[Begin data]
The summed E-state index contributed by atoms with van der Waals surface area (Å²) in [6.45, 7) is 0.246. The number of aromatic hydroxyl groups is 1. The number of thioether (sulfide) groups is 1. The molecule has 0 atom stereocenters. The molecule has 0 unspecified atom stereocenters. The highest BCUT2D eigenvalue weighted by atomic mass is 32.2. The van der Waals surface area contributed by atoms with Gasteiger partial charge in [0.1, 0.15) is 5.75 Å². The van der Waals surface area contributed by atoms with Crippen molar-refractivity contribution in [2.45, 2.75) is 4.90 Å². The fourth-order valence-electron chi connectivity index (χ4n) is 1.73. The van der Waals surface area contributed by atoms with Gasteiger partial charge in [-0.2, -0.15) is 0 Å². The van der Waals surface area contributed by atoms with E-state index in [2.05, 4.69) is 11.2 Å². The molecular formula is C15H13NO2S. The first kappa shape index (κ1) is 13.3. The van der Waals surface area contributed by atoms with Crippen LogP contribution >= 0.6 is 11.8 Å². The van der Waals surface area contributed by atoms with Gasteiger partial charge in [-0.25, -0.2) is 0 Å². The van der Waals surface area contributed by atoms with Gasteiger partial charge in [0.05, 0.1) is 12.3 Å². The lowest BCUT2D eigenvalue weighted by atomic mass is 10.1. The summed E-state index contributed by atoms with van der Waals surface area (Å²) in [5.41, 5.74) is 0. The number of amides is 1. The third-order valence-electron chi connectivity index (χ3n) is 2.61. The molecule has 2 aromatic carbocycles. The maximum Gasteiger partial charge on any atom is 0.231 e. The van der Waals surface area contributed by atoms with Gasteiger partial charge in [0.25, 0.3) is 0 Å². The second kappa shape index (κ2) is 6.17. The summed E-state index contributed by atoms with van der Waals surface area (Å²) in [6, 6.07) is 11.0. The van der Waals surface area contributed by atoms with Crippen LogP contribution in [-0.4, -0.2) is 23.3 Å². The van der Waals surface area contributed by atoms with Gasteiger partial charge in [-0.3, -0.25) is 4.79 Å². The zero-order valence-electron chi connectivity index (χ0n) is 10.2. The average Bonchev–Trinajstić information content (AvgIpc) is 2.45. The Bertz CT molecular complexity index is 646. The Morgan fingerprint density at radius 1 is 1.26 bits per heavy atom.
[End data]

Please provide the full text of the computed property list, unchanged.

The summed E-state index contributed by atoms with van der Waals surface area (Å²) in [6.45, 7) is 0.246. The number of aromatic hydroxyl groups is 1. The number of thioether (sulfide) groups is 1. The molecule has 0 atom stereocenters. The molecule has 0 unspecified atom stereocenters. The highest BCUT2D eigenvalue weighted by atomic mass is 32.2. The van der Waals surface area contributed by atoms with Gasteiger partial charge in [0.1, 0.15) is 5.75 Å². The van der Waals surface area contributed by atoms with Crippen molar-refractivity contribution in [2.45, 2.75) is 4.90 Å². The fourth-order valence-electron chi connectivity index (χ4n) is 1.73. The van der Waals surface area contributed by atoms with Gasteiger partial charge in [-0.2, -0.15) is 0 Å². The van der Waals surface area contributed by atoms with E-state index in [2.05, 4.69) is 11.2 Å². The molecular formula is C15H13NO2S. The first kappa shape index (κ1) is 13.3. The van der Waals surface area contributed by atoms with Crippen LogP contribution >= 0.6 is 11.8 Å². The van der Waals surface area contributed by atoms with Gasteiger partial charge in [-0.25, -0.2) is 0 Å². The van der Waals surface area contributed by atoms with Gasteiger partial charge in [0.05, 0.1) is 12.3 Å². The lowest BCUT2D eigenvalue weighted by atomic mass is 10.1. The summed E-state index contributed by atoms with van der Waals surface area (Å²) in [5.41, 5.74) is 0. The number of amides is 1. The third-order valence-electron chi connectivity index (χ3n) is 2.61. The molecule has 2 aromatic carbocycles. The maximum Gasteiger partial charge on any atom is 0.231 e. The van der Waals surface area contributed by atoms with Gasteiger partial charge in [0.25, 0.3) is 0 Å². The second kappa shape index (κ2) is 6.17. The summed E-state index contributed by atoms with van der Waals surface area (Å²) in [6, 6.07) is 11.0. The van der Waals surface area contributed by atoms with Crippen LogP contribution in [-0.4, -0.2) is 23.3 Å². The van der Waals surface area contributed by atoms with Gasteiger partial charge in [-0.3, -0.25) is 4.79 Å². The zero-order valence-electron chi connectivity index (χ0n) is 10.2. The average Bonchev–Trinajstić information content (AvgIpc) is 2.45. The Bertz CT molecular complexity index is 646. The Morgan fingerprint density at radius 1 is 1.26 bits per heavy atom.